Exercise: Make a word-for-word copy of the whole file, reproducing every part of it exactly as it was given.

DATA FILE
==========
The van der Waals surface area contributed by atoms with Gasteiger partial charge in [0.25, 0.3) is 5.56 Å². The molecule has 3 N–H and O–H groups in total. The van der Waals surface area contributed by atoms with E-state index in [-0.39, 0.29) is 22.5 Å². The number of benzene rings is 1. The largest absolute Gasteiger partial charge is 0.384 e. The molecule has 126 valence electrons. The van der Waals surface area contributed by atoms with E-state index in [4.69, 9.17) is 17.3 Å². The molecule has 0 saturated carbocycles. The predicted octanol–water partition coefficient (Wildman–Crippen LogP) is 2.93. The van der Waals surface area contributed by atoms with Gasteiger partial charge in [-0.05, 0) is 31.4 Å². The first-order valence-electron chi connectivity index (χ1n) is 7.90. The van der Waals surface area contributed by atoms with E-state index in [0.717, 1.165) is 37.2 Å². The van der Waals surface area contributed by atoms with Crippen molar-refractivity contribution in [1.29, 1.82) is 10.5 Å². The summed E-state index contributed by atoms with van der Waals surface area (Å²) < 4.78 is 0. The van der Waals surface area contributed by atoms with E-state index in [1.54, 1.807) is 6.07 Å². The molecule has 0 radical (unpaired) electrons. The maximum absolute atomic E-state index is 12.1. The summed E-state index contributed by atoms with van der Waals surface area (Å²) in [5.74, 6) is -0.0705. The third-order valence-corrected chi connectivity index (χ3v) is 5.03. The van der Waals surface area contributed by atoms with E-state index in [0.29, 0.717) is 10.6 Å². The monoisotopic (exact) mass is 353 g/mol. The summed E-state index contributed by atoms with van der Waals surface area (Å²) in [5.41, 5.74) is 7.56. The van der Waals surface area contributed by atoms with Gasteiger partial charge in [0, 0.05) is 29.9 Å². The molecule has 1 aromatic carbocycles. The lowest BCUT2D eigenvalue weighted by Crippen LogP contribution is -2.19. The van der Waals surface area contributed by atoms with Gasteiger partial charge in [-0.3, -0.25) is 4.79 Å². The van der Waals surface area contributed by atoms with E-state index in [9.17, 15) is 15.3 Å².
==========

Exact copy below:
The van der Waals surface area contributed by atoms with Gasteiger partial charge in [0.25, 0.3) is 5.56 Å². The molecule has 3 N–H and O–H groups in total. The van der Waals surface area contributed by atoms with E-state index in [-0.39, 0.29) is 22.5 Å². The number of benzene rings is 1. The largest absolute Gasteiger partial charge is 0.384 e. The molecule has 126 valence electrons. The van der Waals surface area contributed by atoms with E-state index in [4.69, 9.17) is 17.3 Å². The molecule has 0 saturated carbocycles. The predicted octanol–water partition coefficient (Wildman–Crippen LogP) is 2.93. The van der Waals surface area contributed by atoms with Gasteiger partial charge in [-0.05, 0) is 31.4 Å². The first-order valence-electron chi connectivity index (χ1n) is 7.90. The van der Waals surface area contributed by atoms with E-state index in [0.717, 1.165) is 37.2 Å². The van der Waals surface area contributed by atoms with Crippen molar-refractivity contribution in [1.29, 1.82) is 10.5 Å². The summed E-state index contributed by atoms with van der Waals surface area (Å²) < 4.78 is 0. The van der Waals surface area contributed by atoms with E-state index in [1.54, 1.807) is 6.07 Å². The molecule has 0 radical (unpaired) electrons. The maximum absolute atomic E-state index is 12.1. The summed E-state index contributed by atoms with van der Waals surface area (Å²) in [5.74, 6) is -0.0705. The third-order valence-corrected chi connectivity index (χ3v) is 5.03. The van der Waals surface area contributed by atoms with E-state index in [0.29, 0.717) is 10.6 Å². The monoisotopic (exact) mass is 353 g/mol. The summed E-state index contributed by atoms with van der Waals surface area (Å²) in [5.41, 5.74) is 7.56. The van der Waals surface area contributed by atoms with Gasteiger partial charge in [0, 0.05) is 29.9 Å². The molecule has 1 aromatic carbocycles. The lowest BCUT2D eigenvalue weighted by Crippen LogP contribution is -2.19. The van der Waals surface area contributed by atoms with Gasteiger partial charge in [-0.3, -0.25) is 4.79 Å². The van der Waals surface area contributed by atoms with E-state index in [9.17, 15) is 15.3 Å².